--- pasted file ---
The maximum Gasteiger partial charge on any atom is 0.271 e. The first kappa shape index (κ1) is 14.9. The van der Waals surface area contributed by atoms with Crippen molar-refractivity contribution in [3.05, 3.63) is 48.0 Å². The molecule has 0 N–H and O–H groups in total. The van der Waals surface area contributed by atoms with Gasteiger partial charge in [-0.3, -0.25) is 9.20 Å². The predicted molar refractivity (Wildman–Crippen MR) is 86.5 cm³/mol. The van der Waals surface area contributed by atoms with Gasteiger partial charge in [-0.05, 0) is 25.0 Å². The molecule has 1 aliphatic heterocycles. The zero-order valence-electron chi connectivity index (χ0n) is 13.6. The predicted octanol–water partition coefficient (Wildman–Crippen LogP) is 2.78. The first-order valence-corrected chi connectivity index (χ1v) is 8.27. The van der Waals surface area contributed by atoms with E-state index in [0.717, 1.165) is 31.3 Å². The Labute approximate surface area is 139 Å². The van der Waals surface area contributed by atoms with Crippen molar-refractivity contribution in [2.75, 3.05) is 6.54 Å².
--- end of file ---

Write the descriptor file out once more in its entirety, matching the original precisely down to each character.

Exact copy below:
The maximum Gasteiger partial charge on any atom is 0.271 e. The first kappa shape index (κ1) is 14.9. The van der Waals surface area contributed by atoms with Crippen molar-refractivity contribution in [3.05, 3.63) is 48.0 Å². The molecule has 0 N–H and O–H groups in total. The van der Waals surface area contributed by atoms with Gasteiger partial charge in [-0.3, -0.25) is 9.20 Å². The predicted molar refractivity (Wildman–Crippen MR) is 86.5 cm³/mol. The van der Waals surface area contributed by atoms with Gasteiger partial charge in [-0.05, 0) is 25.0 Å². The molecule has 1 aliphatic heterocycles. The zero-order valence-electron chi connectivity index (χ0n) is 13.6. The predicted octanol–water partition coefficient (Wildman–Crippen LogP) is 2.78. The first-order valence-corrected chi connectivity index (χ1v) is 8.27. The van der Waals surface area contributed by atoms with E-state index in [0.717, 1.165) is 31.3 Å². The Labute approximate surface area is 139 Å². The van der Waals surface area contributed by atoms with Crippen molar-refractivity contribution in [2.75, 3.05) is 6.54 Å².